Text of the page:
Recently, a grenade was found in a school in Armenia. All the online news media reported the incident. Or almost all of them.
I had photographed about a hundred of these finds for my photography project “Deadly Toys” in the 2000s. That’s why I more or less know about weapons that have been abandoned after the war.
Armenian news outlets called the grenade “incendiary,” but this fact could’ve also been ignored. They even invented a name for this grenade: G-1.
In all likelihood, the foundation was laid by some news site: some “office nerd” confused the letters “F” and “G” on the keyboard (they’re next to each other; one’s finger could easily click on the unwanted letter), and the others pilfered the information and republished a story about some imaginary “incendiary” G-1 grenade.
At fault are the editors. Though this cannot be considered fault, but shocking negligence. Even now, when every more or less remarkable piece of news can be verified online through many means, journalists don’t want to waste their precious time on accuracy.
The consequence: the non-existing “incendiary” G-1 grenade is circulating ruthlessly and without hindrance in all the media outlets and newspapers.
But such a grenade doesn’t exist. Or rather, there is such a thing — in the video game Battle for Utopia. Also there are fictional “stasis grenades,” but our journalists fortunately haven’t gotten to those yet.
Recalling the years of my youth, I assure you that the USSR did not produce an incendiary hand grenade. The meaning is even obviously incomprehensible. To burn what? To burn who? Even now in the entire world only one type of incendiary grenade is produced: AN-M 14. And the manufacturer is the US.
Presumably, they began to produce this grenade to force Vietnamese soldiers to come out of underground shelters.
But the purpose of my article is not to raise the level of journalists’ literacy. That’s their personal business.
I’ve noticed that almost all the media outlets have illuminated the news of this deadly find with photos of a P-1 grenade. Only Aravot newspaper used the photo of an RGD-5 grenade. Under no circumstances are either of these two grenades incendiary. Both are fragmentation grenades.
Let’s overlook this too. It has long been known that the use of “symbolic” photos acquired online is fraught with the loss of confidence in the news outlet.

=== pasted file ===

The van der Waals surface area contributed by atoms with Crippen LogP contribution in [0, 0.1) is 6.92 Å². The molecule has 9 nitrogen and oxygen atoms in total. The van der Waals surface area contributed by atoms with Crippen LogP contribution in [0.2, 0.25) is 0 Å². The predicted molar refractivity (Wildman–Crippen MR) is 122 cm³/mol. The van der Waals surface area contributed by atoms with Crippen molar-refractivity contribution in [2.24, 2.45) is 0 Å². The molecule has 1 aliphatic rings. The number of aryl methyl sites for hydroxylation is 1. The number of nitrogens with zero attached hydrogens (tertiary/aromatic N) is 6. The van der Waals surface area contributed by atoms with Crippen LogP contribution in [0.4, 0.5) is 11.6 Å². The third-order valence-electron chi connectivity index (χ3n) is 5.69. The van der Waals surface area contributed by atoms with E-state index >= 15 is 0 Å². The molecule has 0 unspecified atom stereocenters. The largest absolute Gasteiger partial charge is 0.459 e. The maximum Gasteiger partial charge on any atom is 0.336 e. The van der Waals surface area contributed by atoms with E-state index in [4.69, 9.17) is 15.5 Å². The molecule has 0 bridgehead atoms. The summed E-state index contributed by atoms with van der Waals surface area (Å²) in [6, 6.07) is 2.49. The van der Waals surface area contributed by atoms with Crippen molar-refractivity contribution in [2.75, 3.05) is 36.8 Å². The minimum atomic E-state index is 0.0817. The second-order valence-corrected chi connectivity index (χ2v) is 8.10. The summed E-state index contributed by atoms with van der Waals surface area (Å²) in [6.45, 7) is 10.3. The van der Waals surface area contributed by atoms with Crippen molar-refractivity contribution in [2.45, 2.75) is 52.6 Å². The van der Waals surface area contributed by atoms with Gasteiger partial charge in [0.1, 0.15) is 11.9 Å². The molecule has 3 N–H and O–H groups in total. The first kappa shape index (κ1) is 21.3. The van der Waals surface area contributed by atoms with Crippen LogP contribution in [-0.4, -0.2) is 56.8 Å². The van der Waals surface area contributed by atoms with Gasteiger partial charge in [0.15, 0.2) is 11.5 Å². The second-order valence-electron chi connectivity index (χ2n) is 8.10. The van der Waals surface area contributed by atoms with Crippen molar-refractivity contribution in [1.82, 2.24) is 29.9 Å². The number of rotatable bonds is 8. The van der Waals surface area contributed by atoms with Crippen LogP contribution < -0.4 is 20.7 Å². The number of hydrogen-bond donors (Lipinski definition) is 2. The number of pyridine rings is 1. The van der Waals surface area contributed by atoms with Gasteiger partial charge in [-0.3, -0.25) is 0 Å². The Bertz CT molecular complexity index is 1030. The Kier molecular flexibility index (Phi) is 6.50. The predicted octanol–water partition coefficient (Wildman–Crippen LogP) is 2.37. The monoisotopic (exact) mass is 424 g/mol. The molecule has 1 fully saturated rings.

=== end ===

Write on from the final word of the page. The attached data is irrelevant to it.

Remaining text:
But economically benefitting by cutting back on staffing a photo editor, the person who edits the photos much like it is done with text, forces chief editors to print such absurdity about a video game’s “incendiary” grenades. But staff reductions, I repeat, are their personal business.
I was surprised by the fact that 1in.am surpassed them all and depicted through an eyewitness’s lips the tactical characteristics of this non-existent grenade. Supposedly, its radius of operation is only… 25 meters.
P-1 is a defensive grenade, thrown from a hiding place on an attacking opponent; 300 fragments definitely kill up to a distance of 50 meters, and the safe distance is 200 meters.
Now picture that someone (especially inquisitive children) reading the claim on the 1in.am website, finds a P-1 and pulling the trigger, throws it 30–40 meters away. And don’t children behave this way, when finding such “deadly toys”? At one time, I photographed about 50 children who became disabled, losing their limbs or their eyesight, because of such experiments with “deadly toys.”
I even printed a large number of posters that depict all those combat weapons that are life threatening if you try to touch them. And I myself distributed those posters to the border villages in Armenia and Artsakh.
Such news articles with “symbolic” photos undo the immense work that numerous people have done to warn children about danger, and they hide the deadly danger to readers’ lives.
This is no longer negligence to which we can turn a blind eye. This is clearly fake information, which is fraught with the threat of death.
The views expressed in the column are those of the author's and do not necessarily reflect the views of Media.am.